When Buddy rams your car at 30 mph, it’s just his way of showing how much he likes you!

The character-building first act leads nicely into the second, where we find Donna and Tad trapped in their car and facing down an enormous, ravenous dog. At this point, the film shifts from family drama to intimate, claustrophobic nightmare-siege. Prior to the siege, Cujo’s first two kills are nearly comical- Cujo attacks his owner and his owner’s drinking buddy, but Cujo is still so damn cute that it’s almost hard to take the danger seriously. Sure, he’s got some whipped egg white on his jowls and some yellow goo dripping from his eyes, but he’s such an adorable dog that it’s difficult to generate any fear since we know he’s probably wagging his tail and lapping his “victims’” faces between takes. There’s a big transition between these kills and his siege of the Trenton car, though. By the time he encounters the Trentons, he’s covered in blood, his eyes are red and infected, and his fur is crusted with dirt and slime. The editors, makeup artists, and trainers did a spectacular job of bringing the evil out of a sweet, mild-mannered Saint Bernard, and it really shows during this last act. They used a man-in-suit for some of Cujo’s more violent scenes, but it’s not too easy to spot. Not enough can be said for the way the trainers and dogs were able to convince me of Cujo’s insane desperation to end lives.

Unfortunately, there are a few things that don’t work well. While the last act is a wonderful payoff, some subplots could have easily been trimmed. We spend a good deal of time dealing with Vic’s work troubles, which prove ancillary to the film. It’s important that we know how much he’s worried about being able to support his family, but we spend far too much time hearing him talk to his family and his coworkers about a disastrous ad campaign that threatens to end his career. We really get into the minutiae of Vic’s job issues, which could have easily been omitted since they don’t really factor into the Donna/Tad/Cujo relationship. It doesn’t help that Vic has a full-on 1981 man-perm, but what can you do. Also, like I mentioned earlier, Cujo is almost too cute to be menacing, especially before the car siege. While the dog does amazing work, there are moments where you just want to leap into the scene, hose the poor critter down, and give him a hug.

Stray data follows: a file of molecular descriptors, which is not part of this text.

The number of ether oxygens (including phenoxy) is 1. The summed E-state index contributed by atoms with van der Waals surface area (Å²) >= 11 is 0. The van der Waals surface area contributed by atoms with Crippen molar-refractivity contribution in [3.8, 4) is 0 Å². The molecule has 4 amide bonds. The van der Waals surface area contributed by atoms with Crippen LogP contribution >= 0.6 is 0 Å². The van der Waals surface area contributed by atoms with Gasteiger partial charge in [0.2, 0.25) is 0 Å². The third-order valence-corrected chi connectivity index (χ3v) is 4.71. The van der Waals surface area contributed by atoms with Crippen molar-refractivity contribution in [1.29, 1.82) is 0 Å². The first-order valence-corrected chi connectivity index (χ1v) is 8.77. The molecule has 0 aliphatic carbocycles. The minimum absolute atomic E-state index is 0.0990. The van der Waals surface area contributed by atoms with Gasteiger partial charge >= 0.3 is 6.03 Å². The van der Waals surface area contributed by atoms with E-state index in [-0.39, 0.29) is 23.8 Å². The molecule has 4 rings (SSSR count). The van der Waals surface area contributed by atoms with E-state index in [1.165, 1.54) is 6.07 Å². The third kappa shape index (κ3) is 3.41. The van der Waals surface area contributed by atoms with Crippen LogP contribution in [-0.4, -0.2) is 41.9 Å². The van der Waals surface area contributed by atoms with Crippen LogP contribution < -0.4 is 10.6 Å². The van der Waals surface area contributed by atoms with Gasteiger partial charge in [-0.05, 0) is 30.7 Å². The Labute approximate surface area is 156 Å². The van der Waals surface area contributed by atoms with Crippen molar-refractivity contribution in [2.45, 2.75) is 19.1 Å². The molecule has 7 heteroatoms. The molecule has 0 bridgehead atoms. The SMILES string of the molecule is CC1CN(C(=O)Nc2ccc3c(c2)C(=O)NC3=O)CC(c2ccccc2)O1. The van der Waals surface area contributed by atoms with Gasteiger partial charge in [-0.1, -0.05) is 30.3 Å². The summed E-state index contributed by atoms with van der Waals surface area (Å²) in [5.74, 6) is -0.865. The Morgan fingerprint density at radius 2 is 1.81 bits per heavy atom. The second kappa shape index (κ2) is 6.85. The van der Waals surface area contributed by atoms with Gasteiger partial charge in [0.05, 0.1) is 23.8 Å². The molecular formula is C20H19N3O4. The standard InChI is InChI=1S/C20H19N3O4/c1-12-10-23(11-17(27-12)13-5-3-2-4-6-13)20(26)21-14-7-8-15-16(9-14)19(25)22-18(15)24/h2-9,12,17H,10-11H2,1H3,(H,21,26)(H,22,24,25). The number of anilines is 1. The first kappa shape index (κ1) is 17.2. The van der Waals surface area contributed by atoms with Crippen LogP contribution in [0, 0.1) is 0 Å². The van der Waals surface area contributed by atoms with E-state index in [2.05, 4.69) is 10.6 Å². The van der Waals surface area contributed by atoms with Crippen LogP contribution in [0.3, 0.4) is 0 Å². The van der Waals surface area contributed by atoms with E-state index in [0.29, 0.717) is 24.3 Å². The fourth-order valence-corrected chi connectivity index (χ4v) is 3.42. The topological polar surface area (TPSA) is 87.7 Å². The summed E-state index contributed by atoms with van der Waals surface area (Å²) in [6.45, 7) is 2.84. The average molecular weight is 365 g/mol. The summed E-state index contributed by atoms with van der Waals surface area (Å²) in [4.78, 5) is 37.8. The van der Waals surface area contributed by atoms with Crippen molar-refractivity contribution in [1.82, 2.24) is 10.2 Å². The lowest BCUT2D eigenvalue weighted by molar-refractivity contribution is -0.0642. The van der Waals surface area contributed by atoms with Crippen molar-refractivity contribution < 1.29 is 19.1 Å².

The other thing that bugged me wasn’t so much an ‘issue’ as it was an observation of child behavior. When Cujo terrorizes the Trentons, Danny Pintauro’s Tad shrieks so realistically that I couldn’t figure out which would be more irritating: getting mauled by Cujo, or being stuck in a car with a screaming child. Maybe it just means that I’m not ready to be a Dad yet, because if I were Donna, I’d want to punt this little screambag out the window and run the other way. Childsqueal turns my blood to ice.

In all, the 25th anniversary Cujo is worth a buy for any King fan. Cujo gets a great, Jaws-y tuba theme, and the rest of the score is dated but effective. The cast is uniformly solid, and the dog is phenomenal. The film makes me want to own a Saint Bernard, even if it means being trapped in a car for the weekend.

FOG
Almost weekly, T.J. would get ‘lost’ in Willie Nelson’s backyard.  Some suspected that it was intentional.


The Package

The transfer’s great, but the DD monaural audio track requires some tweaking. I wish they’d put more effort into the audio. We get a very decent ‘Making Of’ documentary, the most interesting part being the “Dog Days” section where we learn the various ways trainers and filmmakers brought the dog to life onscreen. The cover art is reminiscent of the book’s first edition, and features a drooling set of canine choppers. Gross! I love it.

8 out of 10